Before my power supply blew, I’d deleted a huge folder of pictures and subfolders of pictures to the Recycle Bin. After I retrieved my computer from the shop, the folder was emptied from the Bin. So, I performed 2 system restores, which I later found doesn’t restore files. Then, I downloaded data retrieving software which allowed me to look at my deleted data.
In deleted data, I can see my current folders in “pictures” and the files I deleted from them, and I can see one deleted folder from “pictures”. The one deleted folder is an earlier version of the huge folder the computer shop deleted, but not the exact folder they deleted.
It’s been exactly 5 days since I’ve had my computer back. Even if some of the pictures in it were overwritten, some still wouldn’t be, right? The software doesn’t list ANYTHING which was in that folder (or the folder itself) …and at least 400 pictures were in there.
Why can’t I see that folder, or other folders I’ve deleted from pictures? Why can I see only the earlier version?
Given the scenario you’ve described, I’d honestly be surprised if you found any pictures at all.
It’s easy to view undelete utilities a little too optimistically. We should be surprised when they work, not the other way around.
Let’s look at why your scenario is so problematic, and what steps I’d take in a last-ditch effort to retrieve your data.
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- Stop using the drive.
- Undelete success relies on how Windows deletes files.
- A repair shop may have inadvertently overwritten the deleted files by performing routine maintenance.
- Try a couple of different undelete utilities.
- Start backing up.
First things first:
STOP USING THE DRIVE!
Every moment you continue to use the drive for anything unrelated to data recovery, you severely decrease your chances of success.
If it’s your only drive, that means even booting and running your machine will likely impact your ability to recover data. To maximize the chances for recovery, you should remove the drive and attach it to a different computer as a secondary or external drive until you’re done with the recovery process.
How undelete works
Undelete utilities work on the principle that so-called “deleted” data is not physically erased, but rather marked as “not used”. The data is still on the hard disk until it’s been overwritten by other activities.
For example, if you write to file B, and then erase file A, the contents of file A might still be available. On the other hand, if you erase file A and then write file B, A might not be available, because it might have been overwritten by file B.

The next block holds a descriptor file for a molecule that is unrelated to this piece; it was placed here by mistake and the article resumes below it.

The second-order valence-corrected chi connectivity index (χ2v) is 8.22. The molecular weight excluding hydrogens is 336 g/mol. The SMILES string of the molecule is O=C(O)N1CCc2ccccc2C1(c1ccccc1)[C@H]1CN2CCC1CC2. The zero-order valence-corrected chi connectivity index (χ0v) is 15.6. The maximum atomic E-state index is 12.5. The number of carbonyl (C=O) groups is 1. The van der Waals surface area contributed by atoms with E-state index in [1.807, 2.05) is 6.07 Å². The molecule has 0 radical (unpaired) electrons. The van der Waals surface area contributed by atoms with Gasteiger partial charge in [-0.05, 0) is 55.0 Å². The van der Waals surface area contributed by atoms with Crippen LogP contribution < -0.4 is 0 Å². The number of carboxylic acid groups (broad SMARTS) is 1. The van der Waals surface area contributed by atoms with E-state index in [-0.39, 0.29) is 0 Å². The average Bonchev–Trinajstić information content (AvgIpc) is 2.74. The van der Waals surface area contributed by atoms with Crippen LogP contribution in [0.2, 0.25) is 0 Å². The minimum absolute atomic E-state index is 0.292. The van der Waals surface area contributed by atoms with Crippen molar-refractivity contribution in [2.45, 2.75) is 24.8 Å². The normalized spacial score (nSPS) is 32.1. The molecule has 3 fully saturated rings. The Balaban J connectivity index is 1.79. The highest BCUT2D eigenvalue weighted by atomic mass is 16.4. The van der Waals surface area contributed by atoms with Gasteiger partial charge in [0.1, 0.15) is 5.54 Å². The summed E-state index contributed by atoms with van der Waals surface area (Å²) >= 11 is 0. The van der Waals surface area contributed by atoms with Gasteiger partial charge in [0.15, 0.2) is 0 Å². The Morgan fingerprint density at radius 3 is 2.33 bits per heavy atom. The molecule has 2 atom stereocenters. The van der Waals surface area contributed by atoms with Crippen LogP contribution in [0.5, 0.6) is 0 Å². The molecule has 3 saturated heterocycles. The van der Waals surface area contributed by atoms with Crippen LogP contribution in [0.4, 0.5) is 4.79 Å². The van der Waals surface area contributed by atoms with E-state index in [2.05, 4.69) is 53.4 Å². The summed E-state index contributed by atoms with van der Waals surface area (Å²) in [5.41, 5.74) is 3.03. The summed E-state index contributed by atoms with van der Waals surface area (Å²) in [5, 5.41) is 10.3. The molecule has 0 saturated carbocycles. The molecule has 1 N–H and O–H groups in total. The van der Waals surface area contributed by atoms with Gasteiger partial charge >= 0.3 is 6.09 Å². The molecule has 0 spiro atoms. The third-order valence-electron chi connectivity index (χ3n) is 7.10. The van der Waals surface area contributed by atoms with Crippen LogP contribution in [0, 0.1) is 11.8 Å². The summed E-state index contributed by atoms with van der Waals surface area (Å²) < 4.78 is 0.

That’s a gross oversimplification, but demonstrates the principle.
Repair shop operations
My first question is simply What else did that repair shop do?
Technically, there’s no reason for them to empty your Recycle Bin when replacing your power supply. Since they did, it makes me wonder what else they did. My guess is that they probably had good intentions, and performed some additional routine maintenance on the machine while they had it. They may have installed other software, or run diagnostics, or just generally “cleaned up” your machine for you.
Unfortunately, if they did anything that wrote to the hard disk, it’s likely that they did, in fact, overwrite the files that had been deleted.
In my oversimplified example of how undelete works, we had the implicit assumption that if you delete a file and then write a file, the write would naturally happen on top of the file just deleted. In reality, it’s not even close to that simple. Where data is written on a disk depends on many other factors, including, not surprisingly, the type of file system: NTFS, FAT32, or something else.
That’s why any disk activity puts your deleted data at risk of being unrecoverable. You simply don’t know what action might cause the disk to overwrite your data.
It’s also possible that defragmenting your hard disk would overwrite your deleted files. Defragmenting has the potential to write to your hard disk a lot, potentially overwriting all the deleted data and making it inaccessible to the recovery utilities. And defragging is something your computer shop might have done for you as part of that routine maintenance.
Because of the various ways files can be stored and the various ways things can be overwritten, there’s no single or “right” way to undelete. Particularly when files and folders have been partially overwritten, different tools use different techniques to scour the hard disk for possible file and folder fragments from which more files and fragments might be found.
And, of course, some tools are just better than others.
Years ago, I used GetDataBack from Runtime Software when I had an issue. It recovered about a third of the files I was looking for; the rest were lost.
My recommendation would be to try a couple of undelete utilities from different, reputable sources — particularly those with free trials — and see if they turn up anything more than you’ve already seen.
Learn a lesson
I’d be remiss if I didn’t harp on what is ultimately the only foolproof solution: prevention.
Had you backed up your data regularly, you wouldn’t be having this issue at all. You would simply restore the data you lost from your most recent backup and move on with your life.
Now would be a good time to invest in a good backup solution so as to avoid this issue in the future.
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